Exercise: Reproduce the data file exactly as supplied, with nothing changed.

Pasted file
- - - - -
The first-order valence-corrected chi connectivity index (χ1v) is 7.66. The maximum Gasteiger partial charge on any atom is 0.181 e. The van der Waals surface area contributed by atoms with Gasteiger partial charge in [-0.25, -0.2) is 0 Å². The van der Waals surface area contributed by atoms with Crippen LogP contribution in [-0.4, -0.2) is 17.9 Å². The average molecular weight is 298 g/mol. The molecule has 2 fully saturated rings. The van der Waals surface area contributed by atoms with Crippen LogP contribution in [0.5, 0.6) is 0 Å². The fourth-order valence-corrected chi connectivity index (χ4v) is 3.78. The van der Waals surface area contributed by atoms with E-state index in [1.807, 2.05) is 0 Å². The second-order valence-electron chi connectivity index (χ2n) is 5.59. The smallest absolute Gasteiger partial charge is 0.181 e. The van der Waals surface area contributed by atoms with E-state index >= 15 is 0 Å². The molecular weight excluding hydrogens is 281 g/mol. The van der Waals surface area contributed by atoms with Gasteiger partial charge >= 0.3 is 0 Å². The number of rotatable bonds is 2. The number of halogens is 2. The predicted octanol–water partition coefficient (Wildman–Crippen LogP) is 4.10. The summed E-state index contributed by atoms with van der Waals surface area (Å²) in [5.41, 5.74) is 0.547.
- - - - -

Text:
The first-order valence-corrected chi connectivity index (χ1v) is 7.66. The maximum Gasteiger partial charge on any atom is 0.181 e. The van der Waals surface area contributed by atoms with Gasteiger partial charge in [-0.25, -0.2) is 0 Å². The van der Waals surface area contributed by atoms with Crippen LogP contribution in [-0.4, -0.2) is 17.9 Å². The average molecular weight is 298 g/mol. The molecule has 2 fully saturated rings. The van der Waals surface area contributed by atoms with Crippen LogP contribution in [0.5, 0.6) is 0 Å². The fourth-order valence-corrected chi connectivity index (χ4v) is 3.78. The van der Waals surface area contributed by atoms with E-state index in [1.807, 2.05) is 0 Å². The second-order valence-electron chi connectivity index (χ2n) is 5.59. The smallest absolute Gasteiger partial charge is 0.181 e. The van der Waals surface area contributed by atoms with E-state index >= 15 is 0 Å². The molecular weight excluding hydrogens is 281 g/mol. The van der Waals surface area contributed by atoms with Gasteiger partial charge >= 0.3 is 0 Å². The number of rotatable bonds is 2. The number of halogens is 2. The predicted octanol–water partition coefficient (Wildman–Crippen LogP) is 4.10. The summed E-state index contributed by atoms with van der Waals surface area (Å²) in [5.41, 5.74) is 0.547.